I am writing you this letter from Alpine, Texas. Alpine is the last town to stop for gas in before reaching the empty, desert expanse of Big Bend National Park. It’s chilly here, and I’m up early. I’m eating a steaming kolache from a diner called Judy’s Bread and Breakfast. Judy sells jalapeño kolaches, hubcap-sized cinnamon rolls, any number of “Cowboy Breakfast” platters, and biscuits with gravy. I think she uses the same sweet bread dough to make all of it.
When I paid for my coffee and kolache, I asked the waitress if it’s mostly tourists and campers who eat breakfast at Judy’s. She nodded toward other patrons, a few elderly folks pouring gravy over their sausages and turning through the local newspaper, The Alpine Avalanche.
“No,” she said, smiling. “These are locals.”
Coca Cola memorabilia lines the shelves at Judy’s. One big, slow fan turns on the ceiling. A church pew doubles as a bench. Across the street from Judy’s is a bookshop with dark shelves and guide pamphlets to the Texas desert. While browsing, I hear a man joke with the owner. “You never paid me for fixing your computer last week, Sue,” he says. “The price is one whole tray of your lemon bars. And I mean a whole tray, don’t you try to sneak one out.”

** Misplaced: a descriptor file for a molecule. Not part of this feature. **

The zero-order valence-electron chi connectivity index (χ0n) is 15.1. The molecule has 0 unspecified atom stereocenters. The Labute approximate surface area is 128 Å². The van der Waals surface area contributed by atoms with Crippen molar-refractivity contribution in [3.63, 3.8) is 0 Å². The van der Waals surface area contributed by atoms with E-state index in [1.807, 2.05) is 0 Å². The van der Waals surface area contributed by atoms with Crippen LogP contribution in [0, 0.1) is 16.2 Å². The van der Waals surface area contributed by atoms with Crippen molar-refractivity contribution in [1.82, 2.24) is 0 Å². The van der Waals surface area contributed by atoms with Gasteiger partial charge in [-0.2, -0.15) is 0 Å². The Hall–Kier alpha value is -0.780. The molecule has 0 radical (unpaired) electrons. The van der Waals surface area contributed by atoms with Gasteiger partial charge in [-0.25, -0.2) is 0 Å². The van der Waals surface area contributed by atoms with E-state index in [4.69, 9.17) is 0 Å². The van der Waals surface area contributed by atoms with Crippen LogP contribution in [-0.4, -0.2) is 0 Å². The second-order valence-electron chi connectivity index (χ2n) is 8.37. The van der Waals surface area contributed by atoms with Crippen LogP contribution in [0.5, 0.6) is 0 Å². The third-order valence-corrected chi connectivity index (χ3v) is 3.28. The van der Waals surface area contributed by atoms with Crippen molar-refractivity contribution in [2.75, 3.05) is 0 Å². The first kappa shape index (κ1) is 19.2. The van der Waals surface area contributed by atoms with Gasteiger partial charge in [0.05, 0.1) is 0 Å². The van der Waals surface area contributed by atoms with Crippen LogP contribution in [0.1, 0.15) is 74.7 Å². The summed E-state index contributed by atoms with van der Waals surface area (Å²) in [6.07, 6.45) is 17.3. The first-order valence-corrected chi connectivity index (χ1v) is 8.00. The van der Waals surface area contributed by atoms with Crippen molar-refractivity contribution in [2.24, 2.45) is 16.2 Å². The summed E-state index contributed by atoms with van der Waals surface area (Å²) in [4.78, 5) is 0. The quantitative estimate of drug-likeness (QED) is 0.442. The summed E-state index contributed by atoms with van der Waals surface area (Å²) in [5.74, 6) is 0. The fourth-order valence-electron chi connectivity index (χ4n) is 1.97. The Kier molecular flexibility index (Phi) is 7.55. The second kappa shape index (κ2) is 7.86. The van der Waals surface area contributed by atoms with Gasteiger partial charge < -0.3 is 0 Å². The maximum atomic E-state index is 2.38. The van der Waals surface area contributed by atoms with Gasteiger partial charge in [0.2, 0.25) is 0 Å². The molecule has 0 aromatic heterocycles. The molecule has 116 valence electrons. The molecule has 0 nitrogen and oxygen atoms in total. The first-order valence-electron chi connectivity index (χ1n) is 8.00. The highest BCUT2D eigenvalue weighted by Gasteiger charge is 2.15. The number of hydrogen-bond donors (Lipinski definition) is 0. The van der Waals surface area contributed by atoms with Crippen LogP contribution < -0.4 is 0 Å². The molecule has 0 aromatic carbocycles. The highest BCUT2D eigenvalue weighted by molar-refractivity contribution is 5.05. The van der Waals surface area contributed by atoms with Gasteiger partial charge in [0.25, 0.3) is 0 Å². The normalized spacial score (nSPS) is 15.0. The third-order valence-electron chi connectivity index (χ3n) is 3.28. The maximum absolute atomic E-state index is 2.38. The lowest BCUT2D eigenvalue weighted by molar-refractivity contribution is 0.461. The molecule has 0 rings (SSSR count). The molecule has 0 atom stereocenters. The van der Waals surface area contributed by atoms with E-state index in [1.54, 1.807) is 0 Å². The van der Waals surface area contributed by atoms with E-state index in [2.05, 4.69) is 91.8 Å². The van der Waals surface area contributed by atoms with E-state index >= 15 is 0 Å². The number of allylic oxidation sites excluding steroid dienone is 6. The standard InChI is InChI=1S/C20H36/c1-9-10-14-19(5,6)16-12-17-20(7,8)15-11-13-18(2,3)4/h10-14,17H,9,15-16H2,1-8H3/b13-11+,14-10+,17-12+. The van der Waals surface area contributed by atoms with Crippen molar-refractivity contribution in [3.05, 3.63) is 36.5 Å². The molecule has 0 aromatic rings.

The town is quiet. But it’s alive. Life goes on.
You mentioned Steve Jobs in your letter last week. In West Texas, I couldn’t be further from Palo Alto. But both your letter about Jobs and this sturdy, indefatigable town have me thinking about a long-lost value: commitment.
Jobs had a single commitment in life: to build the most beautiful products possible at the intersection of art and technology. This commitment applied to Apple, NeXT, and Pixar. It sounds lofty and big, but it was also quite focused and small. It even applied to the layout of circuit boards.
I love this anecdote from an article I wrote at CNBC in 2018:
While at the helm of Apple, Jobs insisted that every element of the Macintosh computer be beautiful, down to the circuit boards inside. When the computer was finally perfected, Jobs had the engineers’ names engraved inside each one. “Real artists sign their work,” he told them, according to [Walter Isaacson’s biography.]
“No one would ever see them, but the members of the team knew that their signatures were inside, just as they knew that the circuit board was laid out as elegantly as possible,” Isaacson wrote.
Jobs further explained to Playboy in 1985:
When you’re a carpenter making a beautiful chest of drawers, you’re not going to use a piece of plywood on the back, even though it faces the wall and nobody will ever see it. You’ll know it’s there, so you’re going to use a beautiful piece of wood on the back. For you to sleep well at night, the aesthetic, the quality, has to be carried all the way through.
This is the opposite of shipping a “minimum viable product.” This is the opposite of “move fast and break things.” Jobs cared. He was committed to craftsmanship. Excellence. Quality. His name is on the patent for the glass staircase at Apple stores. It’s on more than 350 other patents, too.
Tech companies may retain Jobs’s management style, aesthetics, and philosophy, but the products flowing out of Palo Alto have shifted. “Growth hacking.” “Stickiness.” “Network effects.” “Hockey stick numbers.” Above all, “daily active users.”